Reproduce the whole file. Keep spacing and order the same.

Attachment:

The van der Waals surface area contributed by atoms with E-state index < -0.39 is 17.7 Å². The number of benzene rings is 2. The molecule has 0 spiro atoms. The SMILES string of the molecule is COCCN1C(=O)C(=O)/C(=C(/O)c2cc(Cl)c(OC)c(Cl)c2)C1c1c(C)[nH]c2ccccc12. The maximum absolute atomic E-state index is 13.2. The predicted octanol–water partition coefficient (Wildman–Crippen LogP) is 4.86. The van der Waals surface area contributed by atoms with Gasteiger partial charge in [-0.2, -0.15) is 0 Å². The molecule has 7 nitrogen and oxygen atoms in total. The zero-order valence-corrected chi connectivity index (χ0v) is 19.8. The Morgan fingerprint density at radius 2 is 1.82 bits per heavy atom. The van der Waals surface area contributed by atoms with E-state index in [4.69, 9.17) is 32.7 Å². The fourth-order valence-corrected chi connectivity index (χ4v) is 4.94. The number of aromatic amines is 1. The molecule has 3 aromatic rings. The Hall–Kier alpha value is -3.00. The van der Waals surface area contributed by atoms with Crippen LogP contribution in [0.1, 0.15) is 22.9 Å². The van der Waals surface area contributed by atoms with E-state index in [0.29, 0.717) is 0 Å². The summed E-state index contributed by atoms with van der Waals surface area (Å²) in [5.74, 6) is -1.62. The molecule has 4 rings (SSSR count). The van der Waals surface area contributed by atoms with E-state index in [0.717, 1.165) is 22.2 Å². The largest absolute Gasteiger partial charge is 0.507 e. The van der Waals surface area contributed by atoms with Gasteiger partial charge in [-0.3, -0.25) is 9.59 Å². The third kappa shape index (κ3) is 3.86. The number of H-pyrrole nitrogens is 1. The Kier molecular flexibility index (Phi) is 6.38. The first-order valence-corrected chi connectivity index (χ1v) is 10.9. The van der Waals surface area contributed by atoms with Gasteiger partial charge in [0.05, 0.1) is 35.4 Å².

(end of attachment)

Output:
The van der Waals surface area contributed by atoms with E-state index < -0.39 is 17.7 Å². The number of benzene rings is 2. The molecule has 0 spiro atoms. The SMILES string of the molecule is COCCN1C(=O)C(=O)/C(=C(/O)c2cc(Cl)c(OC)c(Cl)c2)C1c1c(C)[nH]c2ccccc12. The maximum absolute atomic E-state index is 13.2. The predicted octanol–water partition coefficient (Wildman–Crippen LogP) is 4.86. The van der Waals surface area contributed by atoms with Gasteiger partial charge in [-0.2, -0.15) is 0 Å². The molecule has 7 nitrogen and oxygen atoms in total. The zero-order valence-corrected chi connectivity index (χ0v) is 19.8. The Morgan fingerprint density at radius 2 is 1.82 bits per heavy atom. The van der Waals surface area contributed by atoms with E-state index in [4.69, 9.17) is 32.7 Å². The fourth-order valence-corrected chi connectivity index (χ4v) is 4.94. The number of aromatic amines is 1. The molecule has 3 aromatic rings. The Hall–Kier alpha value is -3.00. The van der Waals surface area contributed by atoms with Crippen LogP contribution in [0.1, 0.15) is 22.9 Å². The van der Waals surface area contributed by atoms with E-state index in [0.29, 0.717) is 0 Å². The summed E-state index contributed by atoms with van der Waals surface area (Å²) in [5.74, 6) is -1.62. The molecule has 4 rings (SSSR count). The van der Waals surface area contributed by atoms with E-state index in [0.717, 1.165) is 22.2 Å². The largest absolute Gasteiger partial charge is 0.507 e. The van der Waals surface area contributed by atoms with Gasteiger partial charge in [-0.3, -0.25) is 9.59 Å². The third kappa shape index (κ3) is 3.86. The number of H-pyrrole nitrogens is 1. The Kier molecular flexibility index (Phi) is 6.38. The first-order valence-corrected chi connectivity index (χ1v) is 10.9. The van der Waals surface area contributed by atoms with Gasteiger partial charge in [0.05, 0.1) is 35.4 Å².